Probiotics aren’t just essential for digestive and colon health, they also boost your health in general…
Probiotics are the beneficial microbial flora that we all need for optimal health. These “good” bacteria (and yeast) colonize our digestive and urinary tracts and the vagina in women where they grow and help to maintain the health of our mucous membranes. You can think of this in the same way as sowing your lawn with grass seed to create a thick, lush carpet of grass that can protect against the growth of weeds.
Probiotics seed your body with beneficial bacteria to help protect against the growth of pathological (“bad”) microbes like E. coli and Candida. This helps no matter the location of the mucous membrane in the body: whether the vagina, bladder or GI tract. In the gut they also promote proper digestion and in some cases actually produce or functionally convert essential nutrients for our absorption and use. Many normal, bodily functions require healthy gut flora, and their effects range from healthy immune function to proper heart function and skin health.
The Types of Friendly Bacteria
In general, probiotics can be categorized by where they are used in the body. For example, there are friendly bacteria, which only grow in the small intestine and those that proliferate only in the large intestine (colon). But, believe it or not, beneficial bacteria exist in the mouth, urinary tract, stomach, vagina, and even on the surface of the skin. Certain strains colonize certain areas of the body more easily than others.
Lack of Healthy Gut Flora
Without healthy gut flora, a number of conditions can result including: poor assimilation of nutrients, intestinal irritation, diarrhea or constipation. Both naturopathic and medical doctors recognize the importance that the gut flora plays in overall health. Certain strains of Lactobacillus have been shown to be crucial for producing important immune factors, while others have been shown to be crucial for the reduction of bad cholesterol. For more information on Lactobacillus, please click here. Many infections are more common in those without proper body flora, including: gastroenteritis (the “stomach flu“), vaginal yeast infections, urinary tract infections (UTIs), and even skin conditions like acne.
Proper colonization of the gut by beneficial bacteria helps to regulate our entire immune system. Well over 70% of our immune cells are actually located in our gut tissue as “gut associated lymphatic tissue (GALT). These cells are constantly interacting with the bacteria in our gut, and having good bacteria present can help to train our immune system to be properly active against pathogens and tolerant to everything else. This is how probiotics can help to reduce and prevent autoimmune diseases such as: lupus, rheumatoid arthritis, irritable bowel disease, psoriasis, and eczema.
Anti-infection and Detox
Candida infections can be particularly stubborn and often require long-term use of a probiotic in addition to the use of other therapies. For more information on Candida and its treatment, please click here. The same need for probiotics exists in instances of food poisoning, which not only deplete gut flora, but can also cause damage to the intestinal lining; the use of a high cell count, therapeutic probiotic is therefore appropriate if you’ve had food poisoning. Another common use for probiotics is for preventing parasites and diarrhea while traveling. Whether the gut flora has been lost due to diarrhea or due to an intentional cleanse, probiotic supplements can perform a “rebuilding” function, helping to replenish friendly bacteria that have been depleted.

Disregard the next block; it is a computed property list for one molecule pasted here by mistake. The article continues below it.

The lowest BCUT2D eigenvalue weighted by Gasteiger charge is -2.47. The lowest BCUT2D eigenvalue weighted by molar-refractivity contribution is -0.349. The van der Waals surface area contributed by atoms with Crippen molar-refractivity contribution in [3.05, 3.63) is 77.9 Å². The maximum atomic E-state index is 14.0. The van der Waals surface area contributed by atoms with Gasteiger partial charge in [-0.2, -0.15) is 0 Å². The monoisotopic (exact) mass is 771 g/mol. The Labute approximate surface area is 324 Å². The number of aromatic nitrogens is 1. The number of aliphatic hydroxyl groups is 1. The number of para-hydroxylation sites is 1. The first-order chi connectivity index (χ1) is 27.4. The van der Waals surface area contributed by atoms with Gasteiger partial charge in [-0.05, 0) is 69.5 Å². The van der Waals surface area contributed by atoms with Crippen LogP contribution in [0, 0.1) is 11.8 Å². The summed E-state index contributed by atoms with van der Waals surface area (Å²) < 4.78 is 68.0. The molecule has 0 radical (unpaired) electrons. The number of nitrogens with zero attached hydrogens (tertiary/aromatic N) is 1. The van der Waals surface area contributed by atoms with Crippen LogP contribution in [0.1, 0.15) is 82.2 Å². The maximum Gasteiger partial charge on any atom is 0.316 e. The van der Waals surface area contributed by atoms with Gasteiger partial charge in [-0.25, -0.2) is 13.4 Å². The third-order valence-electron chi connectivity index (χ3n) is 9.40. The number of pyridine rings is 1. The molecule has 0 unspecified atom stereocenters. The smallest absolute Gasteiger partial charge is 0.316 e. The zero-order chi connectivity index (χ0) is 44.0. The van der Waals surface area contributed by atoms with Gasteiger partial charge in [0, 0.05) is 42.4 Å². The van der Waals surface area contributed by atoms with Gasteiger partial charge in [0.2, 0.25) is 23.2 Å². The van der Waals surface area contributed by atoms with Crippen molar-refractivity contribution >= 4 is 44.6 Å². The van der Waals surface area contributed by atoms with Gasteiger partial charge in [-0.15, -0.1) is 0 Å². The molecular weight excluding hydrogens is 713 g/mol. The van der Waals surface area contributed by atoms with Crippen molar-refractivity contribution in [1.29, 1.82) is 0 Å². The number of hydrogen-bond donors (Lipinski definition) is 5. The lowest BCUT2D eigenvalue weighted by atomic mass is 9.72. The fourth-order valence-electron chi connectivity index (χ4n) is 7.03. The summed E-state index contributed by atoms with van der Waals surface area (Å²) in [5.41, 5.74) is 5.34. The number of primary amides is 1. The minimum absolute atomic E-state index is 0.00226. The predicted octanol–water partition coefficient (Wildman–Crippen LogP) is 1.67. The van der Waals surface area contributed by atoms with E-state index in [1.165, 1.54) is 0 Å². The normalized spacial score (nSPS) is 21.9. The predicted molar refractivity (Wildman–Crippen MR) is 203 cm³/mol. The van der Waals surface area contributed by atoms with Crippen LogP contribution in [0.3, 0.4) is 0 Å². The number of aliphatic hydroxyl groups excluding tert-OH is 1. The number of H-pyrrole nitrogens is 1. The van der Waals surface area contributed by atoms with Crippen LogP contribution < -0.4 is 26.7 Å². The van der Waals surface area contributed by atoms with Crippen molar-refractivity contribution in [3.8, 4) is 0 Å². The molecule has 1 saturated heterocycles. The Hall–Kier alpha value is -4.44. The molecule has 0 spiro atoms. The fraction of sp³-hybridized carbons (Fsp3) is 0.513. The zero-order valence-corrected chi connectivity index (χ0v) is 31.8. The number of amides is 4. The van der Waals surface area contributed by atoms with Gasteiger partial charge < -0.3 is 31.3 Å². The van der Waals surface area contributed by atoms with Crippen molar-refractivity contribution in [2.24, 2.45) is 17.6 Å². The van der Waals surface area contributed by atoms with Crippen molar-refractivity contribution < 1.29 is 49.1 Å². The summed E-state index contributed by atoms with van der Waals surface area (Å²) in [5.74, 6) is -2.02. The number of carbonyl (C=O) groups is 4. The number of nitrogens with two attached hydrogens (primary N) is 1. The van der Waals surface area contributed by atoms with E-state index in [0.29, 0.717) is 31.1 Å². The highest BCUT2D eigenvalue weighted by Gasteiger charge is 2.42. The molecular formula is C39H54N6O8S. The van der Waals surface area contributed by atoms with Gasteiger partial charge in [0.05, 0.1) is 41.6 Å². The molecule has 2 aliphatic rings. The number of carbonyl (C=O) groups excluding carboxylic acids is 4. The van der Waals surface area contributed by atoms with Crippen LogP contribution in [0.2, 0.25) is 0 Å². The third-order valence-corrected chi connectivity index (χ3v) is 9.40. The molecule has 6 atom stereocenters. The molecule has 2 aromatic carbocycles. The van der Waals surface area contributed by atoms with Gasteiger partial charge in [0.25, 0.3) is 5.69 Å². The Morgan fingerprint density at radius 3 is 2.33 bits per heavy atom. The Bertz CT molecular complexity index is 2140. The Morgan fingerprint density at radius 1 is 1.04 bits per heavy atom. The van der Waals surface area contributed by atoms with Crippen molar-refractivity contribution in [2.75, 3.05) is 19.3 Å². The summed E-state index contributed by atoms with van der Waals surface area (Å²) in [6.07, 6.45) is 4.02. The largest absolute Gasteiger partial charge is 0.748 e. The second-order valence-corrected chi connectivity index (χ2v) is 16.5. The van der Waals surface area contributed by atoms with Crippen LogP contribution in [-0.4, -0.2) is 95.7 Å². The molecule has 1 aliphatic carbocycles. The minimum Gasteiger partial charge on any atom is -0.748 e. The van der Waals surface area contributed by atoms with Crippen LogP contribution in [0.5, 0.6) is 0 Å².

What to Look for in a Probiotic
There are literally thousands of probiotic supplements available in health food stores today; with so many available it can be difficult to know which one is best for you or your family. A multi-strain probiotic is frequently the best way to go for most people. This type of probiotic can supply you with at least 6, 8 or even as many as 10 or 20 different strains of healthy bacteria. Your body naturally contains a wide variety of strains, so it makes sense to take a supplement with as broad a spectrum as possible. This will give you the greatest coverage to replenish or maintain the natural gut flora. The greater the diversity, the greater the strength of your body’s flora.
There are a number of different sources of probiotics. Some companies get their strains from soil sources (like HSO’s), while some get them from lab strains, and still others from strains extracted from healthy human sources. There are a mind-boggling number of strains of bacteria available of each species of bacteria. Lactobacillus acidophilus is a species of bacteria and it has a vast number of different strains that are labeled using a chain of letters and numbers. We know very little about the specific differences of each species, and so the medical community tends to group the bacteria by species and ignore the strain in most cases. In addition to bacteria, some probiotics are other organisms; one great example of this are beneficial yeast called S. boulardii.
Targeted Probiotic Therapy
That being said, there are particular therapeutic probiotics, which are targeted towards certain health concerns. The homeostatic soil organism (HSO) type of probiotic contains healthy bacteria from soils. In years past we would have ingested these from root vegetables grown in the ground, but in our modern sanitized world, where we purchase cleaned vegetables from supermarkets, it’s difficult for us to get it from food unless we’re growing them ourselves. This particular type of beneficial bacteria has been clinically proven to help remove Candida.